ADM says job-cuts plan now will eliminate 1,200

February 21, 2012 - 6:55 PM
ADM Jobs

FILE - In this July 2, 2009 file photo, Archer Daniels Midland Company workers walk along the grain silos next to the rail car tracks at the ADM plant in Decatur, Ill. On Tuesday, Feb. 21, 2012, ADM announced it is eliminating 175 jobs in Decatur effective immediately. Earlier this year, the company announced plans to cut its total workforce by about 3 percent. ADM spokesman David Weintraub says the reductions in Decatur are helping the company meet its goal of cutting its global workforce by 1,000 jobs. (AP Photo/Seth Perlman, File)

CHAMPAIGN, Ill. (AP) — Archer Daniels Midland Co. said Tuesday that it is firing 175 people at its headquarters in Illinois as part of a plan to cut what it now says will be 1,200 mostly salaried jobs across the company.

Decatur-based ADM said earlier this year that it planned to cut 1,000 jobs through a combination of layoffs and buyouts.

The company wouldn't provide specifics about where other cuts are happening, but it said it should be finished eliminating jobs in the United States this week. Elsewhere, the process will continue.

"We expect a total of about 1,200 when we're done with this process in the coming months," ADM spokesman David Weintraub said.

ADM said that in addition to the layoffs at its headquarters, 160 employees at the company's other locations in Decatur agreed to take buyouts. In all, the 335 positions amount to about 8 percent of the company's roughly 4,000 workers in Decatur. The company is the largest employer in the city of 76,000.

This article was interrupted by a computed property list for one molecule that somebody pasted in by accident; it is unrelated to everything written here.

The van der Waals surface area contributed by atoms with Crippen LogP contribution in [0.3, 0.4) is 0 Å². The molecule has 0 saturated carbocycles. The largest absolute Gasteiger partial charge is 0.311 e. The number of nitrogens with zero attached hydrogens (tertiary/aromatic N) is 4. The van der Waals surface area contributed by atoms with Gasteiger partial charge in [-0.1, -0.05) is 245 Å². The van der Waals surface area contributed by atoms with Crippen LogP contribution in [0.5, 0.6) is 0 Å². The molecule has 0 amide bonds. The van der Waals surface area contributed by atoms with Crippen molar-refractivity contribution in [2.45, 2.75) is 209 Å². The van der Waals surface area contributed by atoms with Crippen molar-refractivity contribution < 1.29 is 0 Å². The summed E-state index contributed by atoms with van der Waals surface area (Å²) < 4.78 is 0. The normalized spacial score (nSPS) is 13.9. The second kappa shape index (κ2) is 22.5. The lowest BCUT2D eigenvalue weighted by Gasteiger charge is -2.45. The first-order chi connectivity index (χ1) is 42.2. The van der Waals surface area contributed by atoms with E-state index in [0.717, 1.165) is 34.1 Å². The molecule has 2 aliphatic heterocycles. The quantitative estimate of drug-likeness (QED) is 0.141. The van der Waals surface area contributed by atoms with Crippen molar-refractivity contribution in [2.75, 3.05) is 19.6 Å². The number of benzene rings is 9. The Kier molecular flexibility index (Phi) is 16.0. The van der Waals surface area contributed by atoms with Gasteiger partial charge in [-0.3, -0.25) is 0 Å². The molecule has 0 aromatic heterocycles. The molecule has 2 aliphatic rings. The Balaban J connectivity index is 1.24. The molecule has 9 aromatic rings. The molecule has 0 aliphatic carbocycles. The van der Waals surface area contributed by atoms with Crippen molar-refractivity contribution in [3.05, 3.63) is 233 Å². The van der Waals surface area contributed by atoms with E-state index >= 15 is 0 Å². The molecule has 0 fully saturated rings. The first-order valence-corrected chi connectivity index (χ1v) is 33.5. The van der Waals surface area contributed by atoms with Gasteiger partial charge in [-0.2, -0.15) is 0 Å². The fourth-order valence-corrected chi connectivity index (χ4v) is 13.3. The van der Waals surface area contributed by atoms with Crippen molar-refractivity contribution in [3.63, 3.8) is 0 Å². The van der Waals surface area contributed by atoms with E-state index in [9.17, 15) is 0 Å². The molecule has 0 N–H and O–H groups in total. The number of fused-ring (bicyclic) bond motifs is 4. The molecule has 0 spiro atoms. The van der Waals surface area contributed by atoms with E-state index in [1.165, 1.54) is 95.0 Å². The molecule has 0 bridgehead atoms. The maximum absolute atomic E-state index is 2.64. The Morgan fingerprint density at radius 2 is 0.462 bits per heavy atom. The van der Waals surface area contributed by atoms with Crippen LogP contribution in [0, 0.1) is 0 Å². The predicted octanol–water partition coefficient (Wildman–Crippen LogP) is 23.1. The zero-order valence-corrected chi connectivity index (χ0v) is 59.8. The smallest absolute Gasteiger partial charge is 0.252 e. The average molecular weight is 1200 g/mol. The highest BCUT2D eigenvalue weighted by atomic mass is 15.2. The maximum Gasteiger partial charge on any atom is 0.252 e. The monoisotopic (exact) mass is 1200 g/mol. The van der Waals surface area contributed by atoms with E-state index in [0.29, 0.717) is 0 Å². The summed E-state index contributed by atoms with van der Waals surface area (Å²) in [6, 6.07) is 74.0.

ADM has about 30,000 employees around the world. Aside from the Decatur headquarters, the company has corporate offices in Switzerland, Brazil and China.

Company executives have said the job cuts and other measures will save ADM about $100 million.

The company announced plans to cut its workforce just before announcing that its profits in its most recent quarter, while still $80 million, had dropped almost 90 percent.

ADM has endured sharp swings in the prices of the corn and soybeans the company both trades and turns into a wide range of products, from ethanol to food additives and high-fructose corn syrup.